Directorate V and the Directorate for Internal Security focused mainly on party and government leadership cadres. Directorate V provided protective services and physical security for Romanian officials.
The Department of External Information (DIE) was Romania 's primary foreign intelligence organization. It worked closely with the Ministry of Interior, the Securitate, and the general staff's Directorate for Military Intelligence
(Directia de Informatii a Armatei - DIA).
The DIE was formed with Soviet assistance in the mid-1950s. Until the early 1960s, Romania sent its intelligence officers to attend a two-year KGB training course in espionage tradecraft near Moscow.
The Independent Operative Service (SIO) which functioned within the General Directorate of Penitentiaries (DGP), was special intelligence unit of the Justice Ministry.
The DIA was Romania 's military intelligence agency.
Current situation (2009):
The Interior Ministry Intelligence Directorate (UM 0251) directs civilian intelligence and security service operations. The agency is charged with protecting national security.
The SRI was created on March 26, 1990, by Decree No. 181. It is the official state institution of Romania specialized in gathering national security-related intelligence. The activities are carried out mainly on the national territory but also outside Romania 's borders, in cooperation with other institutions with responsibilities in the field of monitoring and preventing cross-border threats. The SRI reports to the Parliament.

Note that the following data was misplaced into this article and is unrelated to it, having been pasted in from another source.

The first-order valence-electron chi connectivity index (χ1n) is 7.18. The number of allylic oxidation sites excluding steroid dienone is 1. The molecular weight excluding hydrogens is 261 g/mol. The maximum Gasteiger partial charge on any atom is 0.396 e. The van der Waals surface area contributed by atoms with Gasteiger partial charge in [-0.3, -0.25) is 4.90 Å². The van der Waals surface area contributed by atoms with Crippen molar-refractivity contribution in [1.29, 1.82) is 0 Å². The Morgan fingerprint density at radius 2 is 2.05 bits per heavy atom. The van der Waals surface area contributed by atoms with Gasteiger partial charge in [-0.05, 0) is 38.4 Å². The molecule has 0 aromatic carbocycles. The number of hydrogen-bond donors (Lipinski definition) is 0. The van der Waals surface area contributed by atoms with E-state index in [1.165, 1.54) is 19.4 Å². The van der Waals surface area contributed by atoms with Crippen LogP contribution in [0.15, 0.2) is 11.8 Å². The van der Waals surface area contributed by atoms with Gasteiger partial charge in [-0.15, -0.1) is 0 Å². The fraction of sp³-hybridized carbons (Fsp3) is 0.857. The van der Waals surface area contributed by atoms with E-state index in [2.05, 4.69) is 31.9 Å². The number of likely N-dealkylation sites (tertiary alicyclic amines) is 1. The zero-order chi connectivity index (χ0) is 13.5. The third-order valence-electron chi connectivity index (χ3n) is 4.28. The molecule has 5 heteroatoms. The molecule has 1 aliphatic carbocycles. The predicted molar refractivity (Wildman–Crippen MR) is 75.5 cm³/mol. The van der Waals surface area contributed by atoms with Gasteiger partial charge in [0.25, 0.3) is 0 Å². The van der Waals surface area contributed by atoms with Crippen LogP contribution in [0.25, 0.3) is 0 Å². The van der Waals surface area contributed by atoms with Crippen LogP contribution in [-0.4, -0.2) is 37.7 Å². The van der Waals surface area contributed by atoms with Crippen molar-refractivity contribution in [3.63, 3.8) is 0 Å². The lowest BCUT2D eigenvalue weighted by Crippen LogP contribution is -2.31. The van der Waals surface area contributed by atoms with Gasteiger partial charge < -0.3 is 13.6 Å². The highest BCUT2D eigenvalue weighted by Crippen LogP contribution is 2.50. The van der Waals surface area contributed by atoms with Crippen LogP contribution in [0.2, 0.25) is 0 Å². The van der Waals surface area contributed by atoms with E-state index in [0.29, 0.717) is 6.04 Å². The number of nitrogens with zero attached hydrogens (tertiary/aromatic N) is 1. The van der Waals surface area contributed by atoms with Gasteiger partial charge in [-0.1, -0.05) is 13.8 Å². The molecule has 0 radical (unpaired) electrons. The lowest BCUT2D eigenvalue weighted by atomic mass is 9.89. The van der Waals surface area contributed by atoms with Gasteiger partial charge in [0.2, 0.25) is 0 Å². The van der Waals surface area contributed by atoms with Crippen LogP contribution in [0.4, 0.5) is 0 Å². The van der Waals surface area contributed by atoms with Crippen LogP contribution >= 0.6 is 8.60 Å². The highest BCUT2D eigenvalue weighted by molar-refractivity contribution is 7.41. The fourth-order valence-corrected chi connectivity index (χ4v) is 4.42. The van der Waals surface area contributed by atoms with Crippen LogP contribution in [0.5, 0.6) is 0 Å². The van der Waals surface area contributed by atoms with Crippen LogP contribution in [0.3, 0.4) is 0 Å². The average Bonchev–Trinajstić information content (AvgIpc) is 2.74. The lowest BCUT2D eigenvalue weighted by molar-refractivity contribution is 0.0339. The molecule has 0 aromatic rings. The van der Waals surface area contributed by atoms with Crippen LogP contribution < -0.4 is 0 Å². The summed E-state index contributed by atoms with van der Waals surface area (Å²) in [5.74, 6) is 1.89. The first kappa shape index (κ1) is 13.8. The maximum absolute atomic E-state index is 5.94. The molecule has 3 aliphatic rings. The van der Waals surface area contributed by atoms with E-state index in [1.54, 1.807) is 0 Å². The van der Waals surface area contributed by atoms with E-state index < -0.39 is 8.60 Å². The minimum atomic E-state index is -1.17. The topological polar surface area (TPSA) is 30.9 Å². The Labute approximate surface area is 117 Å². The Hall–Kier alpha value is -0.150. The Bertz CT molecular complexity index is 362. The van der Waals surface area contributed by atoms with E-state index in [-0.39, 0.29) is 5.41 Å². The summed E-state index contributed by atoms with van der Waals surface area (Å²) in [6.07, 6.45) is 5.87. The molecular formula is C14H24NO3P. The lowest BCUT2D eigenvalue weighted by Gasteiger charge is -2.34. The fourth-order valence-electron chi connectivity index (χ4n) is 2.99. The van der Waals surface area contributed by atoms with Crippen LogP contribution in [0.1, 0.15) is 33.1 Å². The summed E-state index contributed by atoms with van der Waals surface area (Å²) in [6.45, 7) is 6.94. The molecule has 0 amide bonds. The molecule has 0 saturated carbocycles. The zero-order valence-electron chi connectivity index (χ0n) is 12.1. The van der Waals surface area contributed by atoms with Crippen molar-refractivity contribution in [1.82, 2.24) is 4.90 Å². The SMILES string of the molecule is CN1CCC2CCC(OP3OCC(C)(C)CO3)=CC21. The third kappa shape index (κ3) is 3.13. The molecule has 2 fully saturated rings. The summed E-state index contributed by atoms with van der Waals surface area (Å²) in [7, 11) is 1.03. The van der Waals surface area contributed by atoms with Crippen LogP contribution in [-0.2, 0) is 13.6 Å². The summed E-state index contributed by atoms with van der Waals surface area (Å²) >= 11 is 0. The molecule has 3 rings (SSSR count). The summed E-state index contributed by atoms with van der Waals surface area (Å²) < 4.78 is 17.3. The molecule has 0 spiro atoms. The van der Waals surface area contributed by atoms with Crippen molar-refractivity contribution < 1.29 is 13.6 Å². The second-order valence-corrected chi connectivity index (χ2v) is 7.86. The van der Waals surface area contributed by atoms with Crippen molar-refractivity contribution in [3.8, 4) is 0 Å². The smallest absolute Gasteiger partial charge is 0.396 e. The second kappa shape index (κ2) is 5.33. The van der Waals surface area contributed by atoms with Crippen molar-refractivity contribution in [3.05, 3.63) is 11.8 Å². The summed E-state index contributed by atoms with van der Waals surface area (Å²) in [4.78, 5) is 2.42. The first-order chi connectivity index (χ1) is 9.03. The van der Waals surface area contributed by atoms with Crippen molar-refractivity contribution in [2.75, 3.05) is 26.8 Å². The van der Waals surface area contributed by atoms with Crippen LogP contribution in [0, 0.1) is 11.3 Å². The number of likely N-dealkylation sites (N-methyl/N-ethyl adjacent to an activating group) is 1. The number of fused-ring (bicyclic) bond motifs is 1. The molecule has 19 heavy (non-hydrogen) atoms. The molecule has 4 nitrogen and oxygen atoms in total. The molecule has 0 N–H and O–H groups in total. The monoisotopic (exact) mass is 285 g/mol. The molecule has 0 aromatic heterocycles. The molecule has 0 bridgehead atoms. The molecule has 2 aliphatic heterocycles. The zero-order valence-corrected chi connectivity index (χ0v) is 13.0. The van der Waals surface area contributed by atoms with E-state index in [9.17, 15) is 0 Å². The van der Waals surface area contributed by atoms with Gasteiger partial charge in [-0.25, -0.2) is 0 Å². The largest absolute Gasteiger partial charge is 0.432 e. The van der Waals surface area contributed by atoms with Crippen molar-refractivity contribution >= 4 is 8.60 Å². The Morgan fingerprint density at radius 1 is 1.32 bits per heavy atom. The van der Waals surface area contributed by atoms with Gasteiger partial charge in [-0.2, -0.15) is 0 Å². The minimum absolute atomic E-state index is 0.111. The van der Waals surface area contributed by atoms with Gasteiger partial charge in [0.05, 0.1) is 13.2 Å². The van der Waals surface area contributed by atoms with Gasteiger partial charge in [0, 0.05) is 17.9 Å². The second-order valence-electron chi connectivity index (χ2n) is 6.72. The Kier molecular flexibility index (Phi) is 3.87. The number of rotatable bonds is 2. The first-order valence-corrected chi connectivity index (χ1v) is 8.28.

The Romanian Intelligence Service plans and carries out activities aimed at gathering, verifying and processing the information necessary for identifying, preventing and countering actions which may legally constitute threats to Romania 's national security.
Romania 's EU and NATO membership entails additional responsibilities and requires conceptual and functional transformation of the Romanian Intelligence Service, in terms of connection to the dynamics of these organizations and approach to security as an indivisible and cooperative concept.
The SRI operates under Act No. 14/1992 which regulates its duties, competencies and responsibilities. The gathered intelligence is disseminated based on the approval of the Director of the Romanian Intelligence Service.